Special Focus: Staff Education and Safety Training
Staff training is critical for anesthetic safety. Although this is actually the first step in anesthesia, this section has been placed separately in order to emphasize its importance.
Providing quality patient care through scientific and knowledge based practice is the mission of veterinary medicine. A cornerstone of the implementation and success of this objective is the veterinary staff, from the veterinarians, technicians, and assistants to the receptionist/office personnel. Creating a cohesive team and providing the educational training resources for the staff is key to patient and personnel safety. Untrained staff can lead to unhappy, unproductive employees who are inefficient and could compromise patient care with procedural mistakes. This can lead to a decline in customer service, ultimately leading to a decrease in practice revenue as a result of the loss of clients.
A successful training program begins with the active participation of the employee. Taking the time to introduce staff to hospital policies and procedures will result in a more efficient workflow. Training can be performed by all members of the team in various capacities; for example, an experienced nurse can teach clinical skills, the veterinarian can teach science, and the patient care representative or receptionist can help with effective client communication. This allows for all practice team members to become engaged in the success of individual employees.
First, create a plan for training by determining the practice goals. Be specific in those expectations. A comprehensive staff training program is outlined here, organized into weekly training sessions over a 12 wk period. Assign each department into an individual training objective, an approach that minimizes the ambiguity of trying to “learn everything.” List the tasks you need each employee to learn weekly and monthly as well as the resources available to support these skills. Regularly test your new employees to ensure retention of material. Use the full spectrum of educational resources, including handouts, in-house presentations, checklists, and online courses.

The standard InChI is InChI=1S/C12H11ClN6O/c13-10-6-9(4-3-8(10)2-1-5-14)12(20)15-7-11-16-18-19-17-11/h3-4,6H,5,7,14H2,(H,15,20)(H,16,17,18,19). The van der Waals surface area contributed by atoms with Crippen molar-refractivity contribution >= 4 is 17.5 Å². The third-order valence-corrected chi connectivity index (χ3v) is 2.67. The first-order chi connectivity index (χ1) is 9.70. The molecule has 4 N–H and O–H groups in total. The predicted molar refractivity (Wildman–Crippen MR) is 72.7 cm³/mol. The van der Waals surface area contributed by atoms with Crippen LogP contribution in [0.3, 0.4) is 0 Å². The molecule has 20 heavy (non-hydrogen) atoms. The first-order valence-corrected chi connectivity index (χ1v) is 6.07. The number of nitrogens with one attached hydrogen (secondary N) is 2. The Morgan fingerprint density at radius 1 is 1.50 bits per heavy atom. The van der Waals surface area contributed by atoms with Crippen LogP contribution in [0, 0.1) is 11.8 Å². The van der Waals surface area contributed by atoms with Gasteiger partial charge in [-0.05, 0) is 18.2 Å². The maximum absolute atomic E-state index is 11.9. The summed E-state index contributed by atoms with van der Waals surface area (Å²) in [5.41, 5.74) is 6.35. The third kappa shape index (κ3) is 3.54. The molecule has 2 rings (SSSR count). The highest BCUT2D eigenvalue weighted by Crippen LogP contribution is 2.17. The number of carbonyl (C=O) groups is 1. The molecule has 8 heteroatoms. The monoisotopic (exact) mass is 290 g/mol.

Anesthesia-based training programs should start with the anesthesia machine. Employees should not attempt to use anesthetic equipment before being properly trained and qualified to troubleshoot problems.55 Checklists for daily anesthesia machine function, case preparation, and preventive maintenance should be readily available to the employee. A reliable way to prevent equipment failure is to inspect each part of the machine daily and before use.56 Once a technician has been trained how to set up, operate, and disassemble the anesthesia machine, the primary focus should center on the proper use of breathing circuits, rebreathing bags, and appropriate endotracheal tube selection. A properly working anesthesia machine is critical to not only patient safety but also operator safety. Exposure to volatile anesthetic agents, including nitrous oxide and halogenated gases, is hazardous. Although the full risks associated with anesthesia exposure are unknown, exposure should be minimized. Retrospective studies have indicated, although specific incidence is unknown, that exposure to these hazardous chemicals can result in headaches, nausea, early pregnancy loss, and reduced sperm count in humans.57 A properly sealed (i.e., not leaking) machine and ETT cuff, avoidance of mask and chamber inductions, and the proper use of the scavenging systems will limit exposure to anesthesia gases.
Once an employee is comfortable operating the anesthesia machine, training should shift to include anesthetic monitoring. Most patient complications will first be detected through use of an anesthetic monitor. For that reason, the anesthetist should be comfortable interpreting patient parameters such as ECG, ETCO2, BP, SpO2, and body temperature.
Anesthesia is pharmacologically based. Thus, specific training should be conducted on the various drug classes, along with a “what to expect” guideline. Emphasis can be placed on the medications used for sedation, pain management, and general anesthesia (see the sections on Anesthesia Protocol).
All clinical personnel should be trained in emergency resuscitation, with a review session repeated every 6–12 mo. The new Reassessment Campaign on Veterinary Resuscitation (RECOVER) initiative uses a combination of online and hands-on training.58 Studies show that cardiopulmonary resuscitation outcomes are affected, not only by the availability of emergency carts, drugs, and equipment but also by the level of training within the hospital. The recognition of an emergent situation is almost as critical as the response itself.